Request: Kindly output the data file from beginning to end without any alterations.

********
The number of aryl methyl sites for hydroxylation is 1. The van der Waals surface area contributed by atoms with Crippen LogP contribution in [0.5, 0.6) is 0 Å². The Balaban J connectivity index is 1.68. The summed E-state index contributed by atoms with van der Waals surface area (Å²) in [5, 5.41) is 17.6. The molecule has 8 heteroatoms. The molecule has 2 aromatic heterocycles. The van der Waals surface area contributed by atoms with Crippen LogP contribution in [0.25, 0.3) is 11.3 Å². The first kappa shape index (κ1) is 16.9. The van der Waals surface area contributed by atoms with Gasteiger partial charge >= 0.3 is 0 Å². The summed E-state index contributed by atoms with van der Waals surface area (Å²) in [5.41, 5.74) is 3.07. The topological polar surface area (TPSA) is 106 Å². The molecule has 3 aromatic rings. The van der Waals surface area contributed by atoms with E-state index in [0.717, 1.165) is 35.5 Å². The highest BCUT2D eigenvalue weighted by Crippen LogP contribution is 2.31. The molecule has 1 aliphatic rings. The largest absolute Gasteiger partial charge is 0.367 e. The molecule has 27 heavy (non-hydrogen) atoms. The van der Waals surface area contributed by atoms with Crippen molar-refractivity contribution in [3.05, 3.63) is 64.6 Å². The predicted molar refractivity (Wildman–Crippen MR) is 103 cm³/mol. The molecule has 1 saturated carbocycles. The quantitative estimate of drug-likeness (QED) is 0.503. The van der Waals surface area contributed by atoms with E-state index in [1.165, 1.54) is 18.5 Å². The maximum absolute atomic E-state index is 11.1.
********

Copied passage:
The number of aryl methyl sites for hydroxylation is 1. The van der Waals surface area contributed by atoms with Crippen LogP contribution in [0.5, 0.6) is 0 Å². The Balaban J connectivity index is 1.68. The summed E-state index contributed by atoms with van der Waals surface area (Å²) in [5, 5.41) is 17.6. The molecule has 8 heteroatoms. The molecule has 2 aromatic heterocycles. The van der Waals surface area contributed by atoms with Crippen LogP contribution in [0.25, 0.3) is 11.3 Å². The first kappa shape index (κ1) is 16.9. The van der Waals surface area contributed by atoms with Gasteiger partial charge >= 0.3 is 0 Å². The summed E-state index contributed by atoms with van der Waals surface area (Å²) in [5.41, 5.74) is 3.07. The topological polar surface area (TPSA) is 106 Å². The molecule has 3 aromatic rings. The van der Waals surface area contributed by atoms with E-state index in [0.717, 1.165) is 35.5 Å². The highest BCUT2D eigenvalue weighted by Crippen LogP contribution is 2.31. The molecule has 1 aliphatic rings. The largest absolute Gasteiger partial charge is 0.367 e. The molecule has 27 heavy (non-hydrogen) atoms. The van der Waals surface area contributed by atoms with Crippen molar-refractivity contribution in [3.05, 3.63) is 64.6 Å². The predicted molar refractivity (Wildman–Crippen MR) is 103 cm³/mol. The molecule has 1 saturated carbocycles. The quantitative estimate of drug-likeness (QED) is 0.503. The van der Waals surface area contributed by atoms with E-state index in [1.165, 1.54) is 18.5 Å². The maximum absolute atomic E-state index is 11.1.